Snail summit focuses on endangered species

New York’s most endangered animal, the Chittenango Ovate Amber Snail (COAS), now has a new life support strategy preventing extinction. The COAS, which numbers at approximately 400, lives in only one place in the world–and is at risk of being wiped out with one catastrophic event (e.g. a rock slide). It has lived for thousands of years on one rocky ledge in the spray zone of Chittenango Falls, just 100 miles east of Rochester.

COAS with bee tag, courtesy of NYSDEC
Chittenango Falls

During the last two years, Cody Gilbertson, a graduate student at SUNY Environmental Sciences & Forestry (ESF), has developed a highly successful laboratory housing and breeding program with 100% survival of offspring over two generations numbering in the hundreds!

Cody Gilbertson, ESF graduate student, demonstrating laboratory care of COAS
Cody Gilbertson, ESF graduate student, demonstrating laboratory care of COAS
Seneca Park Zoo veterinary technician Robin English LVT, examines snail eggs
Seneca Park Zoo veterinary technician Robin English LVT examines snail eggs

At a recent Snail Summit held at an ESF laboratory, participants from United States Fish & Wildlife Service, NYS Parks Department, NY Department of Environmental Conservation, Rosamund Gifford Zoo and Seneca Park Zoo gathered to discuss the next steps for saving the COAS from extinction. These steps may include development of two additional ex situ laboratory breeding programs, supplementation of the current population with lab reared snails and consideration of translocation to another habitat.

Seneca Park Zoo resources have been devoted over the past fifteen years to participating in field surveys and leading the veterinary support of both in situ and ex situ initiatives. These successes and plans demonstrate the impact of and power of partnerships using science to save species from extinction.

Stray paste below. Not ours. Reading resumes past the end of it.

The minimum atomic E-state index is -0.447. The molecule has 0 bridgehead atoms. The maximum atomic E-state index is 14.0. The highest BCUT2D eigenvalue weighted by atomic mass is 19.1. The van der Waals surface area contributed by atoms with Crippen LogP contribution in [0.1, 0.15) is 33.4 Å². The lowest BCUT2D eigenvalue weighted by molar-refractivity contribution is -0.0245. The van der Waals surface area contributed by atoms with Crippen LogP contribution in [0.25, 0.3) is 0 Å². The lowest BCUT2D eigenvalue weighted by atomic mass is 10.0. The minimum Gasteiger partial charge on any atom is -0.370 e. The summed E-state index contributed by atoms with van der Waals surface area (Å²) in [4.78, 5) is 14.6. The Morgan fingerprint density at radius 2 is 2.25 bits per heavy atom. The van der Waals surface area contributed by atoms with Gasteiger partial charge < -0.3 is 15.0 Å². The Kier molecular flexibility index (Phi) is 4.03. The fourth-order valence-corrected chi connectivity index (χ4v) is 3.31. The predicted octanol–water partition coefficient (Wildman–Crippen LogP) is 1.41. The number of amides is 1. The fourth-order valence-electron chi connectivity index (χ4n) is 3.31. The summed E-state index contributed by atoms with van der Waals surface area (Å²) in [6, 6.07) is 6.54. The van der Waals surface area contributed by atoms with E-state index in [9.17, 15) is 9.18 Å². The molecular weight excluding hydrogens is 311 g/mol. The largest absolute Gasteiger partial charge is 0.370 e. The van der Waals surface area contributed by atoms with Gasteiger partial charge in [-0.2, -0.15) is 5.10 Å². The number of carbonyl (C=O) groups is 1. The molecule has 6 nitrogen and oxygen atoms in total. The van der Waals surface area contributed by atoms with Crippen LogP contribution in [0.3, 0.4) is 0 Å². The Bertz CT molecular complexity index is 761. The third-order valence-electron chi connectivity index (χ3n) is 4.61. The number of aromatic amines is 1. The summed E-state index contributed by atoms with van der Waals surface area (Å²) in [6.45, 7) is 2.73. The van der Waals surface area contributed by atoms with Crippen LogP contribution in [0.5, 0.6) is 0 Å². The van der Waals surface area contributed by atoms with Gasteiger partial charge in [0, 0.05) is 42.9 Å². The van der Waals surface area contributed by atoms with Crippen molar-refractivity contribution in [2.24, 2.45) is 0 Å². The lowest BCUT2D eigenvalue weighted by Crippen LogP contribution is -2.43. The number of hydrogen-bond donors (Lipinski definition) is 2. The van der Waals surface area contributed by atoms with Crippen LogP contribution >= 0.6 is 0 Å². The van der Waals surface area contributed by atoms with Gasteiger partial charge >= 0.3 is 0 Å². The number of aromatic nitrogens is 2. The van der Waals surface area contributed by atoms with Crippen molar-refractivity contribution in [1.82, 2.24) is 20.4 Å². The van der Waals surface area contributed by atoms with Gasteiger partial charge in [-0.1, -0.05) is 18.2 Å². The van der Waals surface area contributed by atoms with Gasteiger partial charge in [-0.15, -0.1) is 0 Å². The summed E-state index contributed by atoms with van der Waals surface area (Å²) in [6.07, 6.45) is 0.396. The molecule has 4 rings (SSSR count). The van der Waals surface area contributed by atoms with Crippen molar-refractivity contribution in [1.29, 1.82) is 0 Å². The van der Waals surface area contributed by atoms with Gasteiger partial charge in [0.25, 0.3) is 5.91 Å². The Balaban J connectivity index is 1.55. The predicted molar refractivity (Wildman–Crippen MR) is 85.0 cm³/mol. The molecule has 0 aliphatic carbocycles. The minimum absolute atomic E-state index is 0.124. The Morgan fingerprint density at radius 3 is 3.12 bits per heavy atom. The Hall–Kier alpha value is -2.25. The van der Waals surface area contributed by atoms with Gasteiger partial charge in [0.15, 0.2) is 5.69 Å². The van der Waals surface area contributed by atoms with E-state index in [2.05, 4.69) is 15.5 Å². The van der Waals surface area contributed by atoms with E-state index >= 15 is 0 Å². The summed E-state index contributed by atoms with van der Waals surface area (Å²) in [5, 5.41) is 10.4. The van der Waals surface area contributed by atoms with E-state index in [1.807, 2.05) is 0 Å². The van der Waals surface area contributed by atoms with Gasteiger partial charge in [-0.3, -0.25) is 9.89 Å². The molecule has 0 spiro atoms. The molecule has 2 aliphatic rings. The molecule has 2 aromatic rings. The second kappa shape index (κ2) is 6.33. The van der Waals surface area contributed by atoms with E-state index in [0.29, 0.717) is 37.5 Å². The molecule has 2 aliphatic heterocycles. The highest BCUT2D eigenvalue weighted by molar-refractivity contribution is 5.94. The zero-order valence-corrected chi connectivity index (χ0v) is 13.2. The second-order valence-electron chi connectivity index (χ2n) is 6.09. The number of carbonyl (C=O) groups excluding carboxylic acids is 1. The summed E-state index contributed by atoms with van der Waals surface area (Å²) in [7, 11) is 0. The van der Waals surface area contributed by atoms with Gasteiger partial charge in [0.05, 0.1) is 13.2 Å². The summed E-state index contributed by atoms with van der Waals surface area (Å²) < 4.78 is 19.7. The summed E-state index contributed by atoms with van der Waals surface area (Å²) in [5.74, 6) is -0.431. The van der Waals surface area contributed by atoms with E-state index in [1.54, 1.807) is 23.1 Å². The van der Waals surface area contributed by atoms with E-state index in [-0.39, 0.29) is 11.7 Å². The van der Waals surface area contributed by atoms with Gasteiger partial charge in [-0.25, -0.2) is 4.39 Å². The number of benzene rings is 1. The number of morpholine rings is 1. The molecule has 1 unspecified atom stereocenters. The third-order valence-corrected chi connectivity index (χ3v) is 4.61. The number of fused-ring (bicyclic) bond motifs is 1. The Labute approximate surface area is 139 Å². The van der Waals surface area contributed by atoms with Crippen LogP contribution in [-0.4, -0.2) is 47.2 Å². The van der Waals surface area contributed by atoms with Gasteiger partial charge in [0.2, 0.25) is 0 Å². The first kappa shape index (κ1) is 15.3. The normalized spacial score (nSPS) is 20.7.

Dr. Jeff Wyatt DVM, MPH, DACLAM, Director of Animal Health and Conservation

Photos by Dr. Wyatt unless otherwise noted.

Researching our orangutans & their amazing abilities

Bornean orangutan Bella and her parents Kumang and Denda have just been enrolled in an enriching research program where their decision-making and mathematical skills will be scientifically assessed on exhibit for Zoo guests to observe.

Bella, photo by Mike Wemett.
Bella, photo by Mike Wemett.

The University of Rochester Cognitive Sciences research lab of Dr Jessica Cantlon will be expanding its ongoing research with our olive baboon troop to include 36-year-old Kumang, 12-year-old Denda and 2-year-old Bella. Earlier this week, Denda demonstrated impressive finger and tongue dexterity skills in his first trial, starting with games and treats. The tasks will become more engaging and technical over time, advancing to double sided touch screens where Zoo guests will be able to watch the orangutans demonstrate cognitive skills.

Denda and Sara, one of Dr. Cantlon's research assistants. Photo by Dr. Jeff Wyatt
Denda and Sara, one of Dr. Cantlon’s research assistants. Photo by Dr. Jeff Wyatt.

“Bella is curious and playful,” says zoo keeper Mike Wemett. “As a zoo keeper, I have the privilege of watching her grow up and learn from her mother, and this research will track some of that development.”

Bella, photo by Mike Wemett.

Engaging science to better understand orangutan intelligence will help us advance novel approaches to designing new programs and exhibits that are stimulating and enriching.

—Dr. Jeff Wyatt, Director of Animal Health and Conservation

Poopology: The study of…

Photo by Garrett Caulkins
Photo by Garrett Caulkins

…poop. OK, so it isn’t really a word, but the study of animal droppings is a big part of the Seneca Park Zoo’s animal preventative health program.

Droppings from all the Zoo’s animals are examined annually to help assess the health of the collection. They can reveal a number of things about the animal and requires very little effort on the part of the animal and the staff. When testing animal droppings, there are three main components that are evaluated.

The first is general appearance. Does it look normal? Inconsistencies in appearance can mean a more underlying problem that may require additional tests.

Second: Is there anything there that shouldn’t be there? Foreign objects can sometimes find their way into the digestive tract of animals. Most pass through and are easily identified in droppings. If we know something had been ingested, we can check to make sure it passes through. If not, we can take other measures to help move things along.

Third is a microscopic exam looking for internal parasites. This is the part where we look for worms and other invaders. Parasites can cause additional trouble for our animals and any positive results are evaluated by the veterinarian for the proper course of treatment.

– Robin English, Veterinary Technician